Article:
“Indeed, little Karolin, it is far too common an occurrence, unfortunately,” Gorma replied, and they both watched Saulomon try his best to walk with his four furry legs like a two-legged, bony-legged chicken. “It’s quite funny, at times…until it becomes quite sad.” At this, Saulomon tried to howl with the village dogs, but only managed a quick squeal and a few high yips.
“That’s quite enough,” Karolin interrupted, flying directly up to Saulomon’s face and stopping him mid-yip. “The question is: do you wish to heal, or do you not?”
Saulomon looked shocked. “Heal? Am I sick?”
“Oh, in a most terrible way, Saulomon,” Karolin replied seriously. “You are wild, but you are tamed – you have tamed yourself.”
Purring like a cat, he asked, “I am wild, so you say?” And now Saulomon slid charmingly past Karolin’s soft arms. “How wild am I?”
Karolin’s cheeks flushed quite red. “There are many kinds of wild,” she nodded firmly. “You have forgotten most of them by now, save your sly charm.”
“Mmm, ‘sly charm,’ she says; I like it,” Saulomon smiled, winking once again.
“So you must choose,” Karolin held firm. “Do you wish to heal your wildness, or do you wish to go on pretending you are tame?”
“It’s so easy, really, dear sweet Karolin,” he answered. “I have them all fooled, you know, the villagers.”
“The only one you are fooling is yourself,” injected Gorma. “Saulomon, I bring you a healing fairy, and you flirt instead.”
“Ah, Gorma, Gorma, I like flirting – it’s in my blood, and in the tip of my beautiful tail. Oh, all right,” he gave in, seeing Gorma’s eyes. “Dear Karolin, if you can heal my wildness, then that is what I wish.”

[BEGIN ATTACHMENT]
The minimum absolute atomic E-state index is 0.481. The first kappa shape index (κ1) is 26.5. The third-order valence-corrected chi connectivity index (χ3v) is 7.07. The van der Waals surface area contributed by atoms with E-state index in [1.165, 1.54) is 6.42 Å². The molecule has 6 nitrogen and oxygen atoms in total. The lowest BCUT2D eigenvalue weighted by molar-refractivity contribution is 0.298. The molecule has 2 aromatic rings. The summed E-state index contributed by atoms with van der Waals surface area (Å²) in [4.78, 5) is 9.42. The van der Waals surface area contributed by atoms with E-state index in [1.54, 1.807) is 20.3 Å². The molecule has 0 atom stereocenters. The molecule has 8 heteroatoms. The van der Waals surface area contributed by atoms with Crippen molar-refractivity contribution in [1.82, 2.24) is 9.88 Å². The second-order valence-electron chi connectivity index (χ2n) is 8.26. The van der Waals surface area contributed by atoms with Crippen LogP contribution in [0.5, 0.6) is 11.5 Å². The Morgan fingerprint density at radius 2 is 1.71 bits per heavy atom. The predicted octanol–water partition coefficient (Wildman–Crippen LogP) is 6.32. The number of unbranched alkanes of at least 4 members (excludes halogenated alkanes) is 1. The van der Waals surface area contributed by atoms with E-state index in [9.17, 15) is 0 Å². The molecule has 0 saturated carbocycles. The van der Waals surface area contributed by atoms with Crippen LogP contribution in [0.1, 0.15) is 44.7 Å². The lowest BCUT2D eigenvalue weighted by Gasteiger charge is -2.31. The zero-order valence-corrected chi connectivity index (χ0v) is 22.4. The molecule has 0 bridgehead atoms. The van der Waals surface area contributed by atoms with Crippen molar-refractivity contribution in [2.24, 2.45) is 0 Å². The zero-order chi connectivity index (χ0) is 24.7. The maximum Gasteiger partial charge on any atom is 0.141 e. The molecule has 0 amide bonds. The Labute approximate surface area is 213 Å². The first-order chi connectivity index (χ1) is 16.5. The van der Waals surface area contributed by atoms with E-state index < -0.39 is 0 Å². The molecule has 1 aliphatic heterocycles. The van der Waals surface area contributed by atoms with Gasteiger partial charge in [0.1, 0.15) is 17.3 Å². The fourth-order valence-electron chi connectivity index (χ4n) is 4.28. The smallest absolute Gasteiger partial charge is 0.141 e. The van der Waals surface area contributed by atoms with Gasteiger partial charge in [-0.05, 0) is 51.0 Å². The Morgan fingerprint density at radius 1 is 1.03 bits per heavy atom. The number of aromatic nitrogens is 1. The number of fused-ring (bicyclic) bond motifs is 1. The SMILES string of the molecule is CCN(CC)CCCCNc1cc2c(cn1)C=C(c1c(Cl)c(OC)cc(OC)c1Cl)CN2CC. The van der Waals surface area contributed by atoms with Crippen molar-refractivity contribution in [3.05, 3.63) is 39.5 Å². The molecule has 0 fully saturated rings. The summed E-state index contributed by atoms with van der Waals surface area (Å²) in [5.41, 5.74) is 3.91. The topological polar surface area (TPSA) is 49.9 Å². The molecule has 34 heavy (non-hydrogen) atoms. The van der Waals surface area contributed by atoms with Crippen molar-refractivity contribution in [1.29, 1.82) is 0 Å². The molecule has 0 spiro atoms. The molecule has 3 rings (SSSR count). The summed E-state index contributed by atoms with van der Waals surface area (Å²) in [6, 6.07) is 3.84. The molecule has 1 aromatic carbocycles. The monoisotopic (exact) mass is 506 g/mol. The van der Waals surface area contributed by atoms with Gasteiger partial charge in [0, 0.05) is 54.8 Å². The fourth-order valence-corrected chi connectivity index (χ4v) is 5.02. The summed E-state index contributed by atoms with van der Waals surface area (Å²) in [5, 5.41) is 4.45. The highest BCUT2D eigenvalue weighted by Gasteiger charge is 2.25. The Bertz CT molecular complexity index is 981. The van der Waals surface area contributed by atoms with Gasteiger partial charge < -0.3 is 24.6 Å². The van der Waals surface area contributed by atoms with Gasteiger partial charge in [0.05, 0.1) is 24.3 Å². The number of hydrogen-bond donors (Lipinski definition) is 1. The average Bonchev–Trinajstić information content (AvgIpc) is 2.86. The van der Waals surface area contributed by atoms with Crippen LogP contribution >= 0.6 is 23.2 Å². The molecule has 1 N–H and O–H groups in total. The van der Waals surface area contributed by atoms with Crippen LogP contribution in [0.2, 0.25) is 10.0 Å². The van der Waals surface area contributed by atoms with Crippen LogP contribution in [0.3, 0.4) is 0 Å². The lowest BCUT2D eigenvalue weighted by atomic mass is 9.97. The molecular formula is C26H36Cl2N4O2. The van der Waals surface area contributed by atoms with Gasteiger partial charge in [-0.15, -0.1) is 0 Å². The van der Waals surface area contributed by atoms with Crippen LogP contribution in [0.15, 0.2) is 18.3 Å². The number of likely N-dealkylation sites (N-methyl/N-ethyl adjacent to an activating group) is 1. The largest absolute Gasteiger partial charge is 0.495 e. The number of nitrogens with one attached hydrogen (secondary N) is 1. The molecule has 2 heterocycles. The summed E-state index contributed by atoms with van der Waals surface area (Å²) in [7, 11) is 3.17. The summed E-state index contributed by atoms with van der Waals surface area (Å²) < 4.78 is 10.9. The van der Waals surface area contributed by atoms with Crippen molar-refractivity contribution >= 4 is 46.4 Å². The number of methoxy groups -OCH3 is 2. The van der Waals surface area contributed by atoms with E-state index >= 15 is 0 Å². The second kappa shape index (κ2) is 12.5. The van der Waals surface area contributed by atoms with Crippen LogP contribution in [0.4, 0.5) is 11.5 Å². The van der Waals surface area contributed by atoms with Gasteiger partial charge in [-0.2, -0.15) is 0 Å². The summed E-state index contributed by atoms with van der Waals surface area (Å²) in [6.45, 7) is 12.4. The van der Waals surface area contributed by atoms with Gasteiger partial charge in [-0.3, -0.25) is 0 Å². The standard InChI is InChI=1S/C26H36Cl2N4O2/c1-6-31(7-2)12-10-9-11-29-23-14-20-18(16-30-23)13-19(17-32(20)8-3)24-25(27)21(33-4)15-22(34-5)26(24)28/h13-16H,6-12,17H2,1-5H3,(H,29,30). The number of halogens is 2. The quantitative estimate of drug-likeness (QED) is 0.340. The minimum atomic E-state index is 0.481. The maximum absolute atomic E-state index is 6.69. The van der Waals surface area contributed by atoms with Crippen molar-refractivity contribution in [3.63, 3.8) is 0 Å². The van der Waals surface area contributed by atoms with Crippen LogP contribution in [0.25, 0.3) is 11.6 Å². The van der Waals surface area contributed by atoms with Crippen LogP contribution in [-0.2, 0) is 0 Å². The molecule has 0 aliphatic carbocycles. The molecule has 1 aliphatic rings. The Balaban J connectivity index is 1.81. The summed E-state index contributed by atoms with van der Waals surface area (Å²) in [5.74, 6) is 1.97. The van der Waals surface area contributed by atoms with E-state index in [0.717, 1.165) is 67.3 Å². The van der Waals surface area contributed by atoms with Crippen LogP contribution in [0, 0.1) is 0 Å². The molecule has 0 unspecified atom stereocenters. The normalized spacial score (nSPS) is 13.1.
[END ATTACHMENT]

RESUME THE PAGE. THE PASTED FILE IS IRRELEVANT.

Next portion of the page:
“I cannot,” Karolin spoke up. “Not me. Only you.”
Saulomon looked shocked again, and annoyed. “I do not like these riddles! First you badger me, and now you leave me to my self.”
“Oh no! No, Saulomon,” Karolin replied kindly. “I will help you all I can. But you must do the healing work, and practice, and then you will be wild again.”
And so they set to work that very hour, and Saulomon worked very hard, for he had quite fallen in love with the little fairy. He practiced keeping to the treeline at the edge of the pastureland, and weaving among the shadows. He dug a smooth den into a little hillside, and finally found a delicious beetle to eat, which he hunted and caught all by himself, he was proud to tell.
As the day wore on, Saulomon spoke less and less, and playful though he was, a certain shyness crept upon him, and he stayed among the tall grasses more, and off the open path. Karolin called and called his name, and finally, he trotted out at twilight, hardly visible even to her clever fairy eyes. “Saulomon, you are the best patient I have ever had! You’ve learned to love your wildness well! I think you will be fine. Shall we start again tomorrow in the morning?” and here Karolin gave Saulomon her warmest smile.